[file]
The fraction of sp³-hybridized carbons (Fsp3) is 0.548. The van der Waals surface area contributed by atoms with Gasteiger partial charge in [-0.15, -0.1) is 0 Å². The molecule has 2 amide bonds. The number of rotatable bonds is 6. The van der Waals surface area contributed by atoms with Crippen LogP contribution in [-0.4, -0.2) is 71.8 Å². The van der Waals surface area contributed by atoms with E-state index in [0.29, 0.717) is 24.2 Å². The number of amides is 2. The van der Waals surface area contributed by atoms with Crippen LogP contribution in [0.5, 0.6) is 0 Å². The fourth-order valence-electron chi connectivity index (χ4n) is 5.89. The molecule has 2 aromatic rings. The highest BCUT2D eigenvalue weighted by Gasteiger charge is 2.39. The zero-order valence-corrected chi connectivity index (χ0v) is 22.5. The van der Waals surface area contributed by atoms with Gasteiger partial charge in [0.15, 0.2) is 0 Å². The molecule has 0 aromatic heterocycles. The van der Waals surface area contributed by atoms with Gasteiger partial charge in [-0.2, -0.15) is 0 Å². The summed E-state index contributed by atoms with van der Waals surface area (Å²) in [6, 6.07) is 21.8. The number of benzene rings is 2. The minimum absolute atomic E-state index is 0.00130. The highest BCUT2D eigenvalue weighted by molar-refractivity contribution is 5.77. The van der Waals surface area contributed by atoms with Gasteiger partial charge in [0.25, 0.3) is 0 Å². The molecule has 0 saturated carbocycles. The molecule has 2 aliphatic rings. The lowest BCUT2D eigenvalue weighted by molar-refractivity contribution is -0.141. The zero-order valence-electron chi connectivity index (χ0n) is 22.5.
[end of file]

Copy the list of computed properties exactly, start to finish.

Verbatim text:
The fraction of sp³-hybridized carbons (Fsp3) is 0.548. The van der Waals surface area contributed by atoms with Gasteiger partial charge in [-0.15, -0.1) is 0 Å². The molecule has 2 amide bonds. The number of rotatable bonds is 6. The van der Waals surface area contributed by atoms with Crippen LogP contribution in [-0.4, -0.2) is 71.8 Å². The van der Waals surface area contributed by atoms with E-state index in [0.29, 0.717) is 24.2 Å². The number of amides is 2. The van der Waals surface area contributed by atoms with Crippen LogP contribution in [0.5, 0.6) is 0 Å². The fourth-order valence-electron chi connectivity index (χ4n) is 5.89. The molecule has 2 aromatic rings. The highest BCUT2D eigenvalue weighted by Gasteiger charge is 2.39. The zero-order valence-corrected chi connectivity index (χ0v) is 22.5. The van der Waals surface area contributed by atoms with Gasteiger partial charge in [0.15, 0.2) is 0 Å². The molecule has 0 aromatic heterocycles. The van der Waals surface area contributed by atoms with Gasteiger partial charge in [-0.2, -0.15) is 0 Å². The summed E-state index contributed by atoms with van der Waals surface area (Å²) in [6, 6.07) is 21.8. The number of benzene rings is 2. The minimum absolute atomic E-state index is 0.00130. The highest BCUT2D eigenvalue weighted by molar-refractivity contribution is 5.77. The van der Waals surface area contributed by atoms with Gasteiger partial charge in [0.25, 0.3) is 0 Å². The molecule has 0 saturated carbocycles. The molecule has 2 aliphatic rings. The lowest BCUT2D eigenvalue weighted by molar-refractivity contribution is -0.141. The zero-order valence-electron chi connectivity index (χ0n) is 22.5.